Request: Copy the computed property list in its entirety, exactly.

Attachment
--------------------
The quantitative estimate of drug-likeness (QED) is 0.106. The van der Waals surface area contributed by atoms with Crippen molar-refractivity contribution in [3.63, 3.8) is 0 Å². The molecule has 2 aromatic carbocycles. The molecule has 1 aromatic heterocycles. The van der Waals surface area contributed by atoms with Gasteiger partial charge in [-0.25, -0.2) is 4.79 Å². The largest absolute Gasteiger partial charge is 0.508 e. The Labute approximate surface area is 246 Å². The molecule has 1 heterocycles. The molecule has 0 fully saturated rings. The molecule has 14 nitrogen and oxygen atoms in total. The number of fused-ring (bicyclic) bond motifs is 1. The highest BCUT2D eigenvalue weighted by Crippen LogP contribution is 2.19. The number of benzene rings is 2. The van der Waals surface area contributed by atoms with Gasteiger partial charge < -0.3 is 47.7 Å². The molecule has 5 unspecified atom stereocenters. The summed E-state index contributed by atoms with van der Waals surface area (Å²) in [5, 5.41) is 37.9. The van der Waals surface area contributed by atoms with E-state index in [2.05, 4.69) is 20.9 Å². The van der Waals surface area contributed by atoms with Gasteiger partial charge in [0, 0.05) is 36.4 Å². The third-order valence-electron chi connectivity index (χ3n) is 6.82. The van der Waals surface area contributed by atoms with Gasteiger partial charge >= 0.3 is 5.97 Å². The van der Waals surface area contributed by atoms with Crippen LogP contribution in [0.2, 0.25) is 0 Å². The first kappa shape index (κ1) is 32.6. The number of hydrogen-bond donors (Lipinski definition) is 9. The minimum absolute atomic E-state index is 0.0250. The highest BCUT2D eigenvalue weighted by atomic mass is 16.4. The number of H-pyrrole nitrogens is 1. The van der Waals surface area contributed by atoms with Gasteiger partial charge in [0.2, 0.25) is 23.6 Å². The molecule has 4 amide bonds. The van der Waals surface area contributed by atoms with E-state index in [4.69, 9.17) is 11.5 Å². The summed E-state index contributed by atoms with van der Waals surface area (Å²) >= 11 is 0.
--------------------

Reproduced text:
The quantitative estimate of drug-likeness (QED) is 0.106. The van der Waals surface area contributed by atoms with Crippen molar-refractivity contribution in [3.63, 3.8) is 0 Å². The molecule has 2 aromatic carbocycles. The molecule has 1 aromatic heterocycles. The van der Waals surface area contributed by atoms with Gasteiger partial charge in [-0.25, -0.2) is 4.79 Å². The largest absolute Gasteiger partial charge is 0.508 e. The Labute approximate surface area is 246 Å². The molecule has 1 heterocycles. The molecule has 0 fully saturated rings. The molecule has 14 nitrogen and oxygen atoms in total. The number of fused-ring (bicyclic) bond motifs is 1. The highest BCUT2D eigenvalue weighted by Crippen LogP contribution is 2.19. The number of benzene rings is 2. The van der Waals surface area contributed by atoms with Gasteiger partial charge < -0.3 is 47.7 Å². The molecule has 5 unspecified atom stereocenters. The summed E-state index contributed by atoms with van der Waals surface area (Å²) in [5, 5.41) is 37.9. The van der Waals surface area contributed by atoms with E-state index in [2.05, 4.69) is 20.9 Å². The van der Waals surface area contributed by atoms with Gasteiger partial charge in [0, 0.05) is 36.4 Å². The third-order valence-electron chi connectivity index (χ3n) is 6.82. The van der Waals surface area contributed by atoms with Gasteiger partial charge >= 0.3 is 5.97 Å². The van der Waals surface area contributed by atoms with Crippen LogP contribution in [0.2, 0.25) is 0 Å². The first kappa shape index (κ1) is 32.6. The number of hydrogen-bond donors (Lipinski definition) is 9. The minimum absolute atomic E-state index is 0.0250. The highest BCUT2D eigenvalue weighted by atomic mass is 16.4. The number of H-pyrrole nitrogens is 1. The van der Waals surface area contributed by atoms with Gasteiger partial charge in [0.2, 0.25) is 23.6 Å². The molecule has 4 amide bonds. The van der Waals surface area contributed by atoms with E-state index in [4.69, 9.17) is 11.5 Å². The summed E-state index contributed by atoms with van der Waals surface area (Å²) >= 11 is 0.